a. To propose or request in formal parliamentary procedure: moved that a vote be taken.
b. To make formal application to (a court, for example).
6. To dispose of by sale: moved the new merchandise quickly.
7. To cause (the bowels) to evacuate.
n.
1.
a. The act or an instance of moving.
b. A particular manner of moving: made some intricate moves on the dance floor.
2. A change of residence or location.
3. Games
a. An act of transferring a piece from one position to another in board games.
b. The prescribed manner in which a piece may be played.
c. A participant's turn to make a play.
4. An action taken to achieve an objective; a maneuver: a move to halt the arms race.
Phrasal Verbs:
move in
To begin to occupy a residence or place of business.
move on
To shift one's attention or emotions to other matters, often as part of recovering from a setback or difficulty: After he was laid off, he moved on and started looking for another job.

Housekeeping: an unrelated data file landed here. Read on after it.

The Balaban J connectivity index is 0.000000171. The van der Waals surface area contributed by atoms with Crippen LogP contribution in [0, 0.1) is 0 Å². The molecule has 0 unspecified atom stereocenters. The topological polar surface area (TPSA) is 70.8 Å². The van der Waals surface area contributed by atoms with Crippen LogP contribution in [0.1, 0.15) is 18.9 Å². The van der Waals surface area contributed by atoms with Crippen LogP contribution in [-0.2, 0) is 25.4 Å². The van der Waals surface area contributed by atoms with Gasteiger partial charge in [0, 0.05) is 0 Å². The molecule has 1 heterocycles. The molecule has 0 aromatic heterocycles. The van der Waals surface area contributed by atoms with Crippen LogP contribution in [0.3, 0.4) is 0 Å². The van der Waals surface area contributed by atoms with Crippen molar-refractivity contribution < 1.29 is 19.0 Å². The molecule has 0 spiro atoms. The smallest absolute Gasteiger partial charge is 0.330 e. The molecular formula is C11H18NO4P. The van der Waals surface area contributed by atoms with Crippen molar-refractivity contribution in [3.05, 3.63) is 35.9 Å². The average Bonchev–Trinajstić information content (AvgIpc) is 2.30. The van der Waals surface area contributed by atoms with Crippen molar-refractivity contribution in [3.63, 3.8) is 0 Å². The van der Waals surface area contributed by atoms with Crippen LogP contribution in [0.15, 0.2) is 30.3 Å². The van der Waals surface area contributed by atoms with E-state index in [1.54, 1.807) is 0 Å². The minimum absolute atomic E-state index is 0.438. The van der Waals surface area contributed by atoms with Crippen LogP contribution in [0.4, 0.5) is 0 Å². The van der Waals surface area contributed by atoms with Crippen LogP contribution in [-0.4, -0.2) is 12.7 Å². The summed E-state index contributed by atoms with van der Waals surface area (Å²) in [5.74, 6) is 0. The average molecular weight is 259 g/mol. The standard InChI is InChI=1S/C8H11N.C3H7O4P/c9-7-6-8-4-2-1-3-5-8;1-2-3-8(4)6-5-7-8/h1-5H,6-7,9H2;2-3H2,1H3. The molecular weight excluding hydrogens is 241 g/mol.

Idioms:
get a move on Informal
To get started; get going.
move in on
1. To make intrusive advances toward; intrude on.
2. To attempt to seize control of: moving in on their territory.
on the move
1. Busily moving about; active: A nurse is on the move all day.
2. Going from one place to another: troops on the move.
3. Making progress; advancing: a technology that is clearly on the move.

[Middle English moven, from Old French movoir, from Latin movēre; see meuə- in Indo-European roots.]
Synonyms: move, affect1, touch
These verbs mean to stir the emotions of a person or group. Move suggests a strong or deep emotional impact that is often expressed openly: a performer who moved the audience to laughter and tears; scenes of famine that moved us to pity. Affect can suggest a quieter but more persistent emotional state, as of grief, awe, or sorrow: "Roosevelt was deeply affected by his loss. One by one, the President's closest companions had fallen away" (Geoffrey C. Ward).
Touch implies a personal and often inspirational experience, as of sympathy, admiration, or tenderness: "Mr. Micawber pressed my hand, and groaned, and afterwards shed tears. I was greatly touched" (Charles Dickens).

moved

(muːvd)
adj
touched; emotionally affected
ThesaurusAntonymsRelated WordsSynonymsLegend: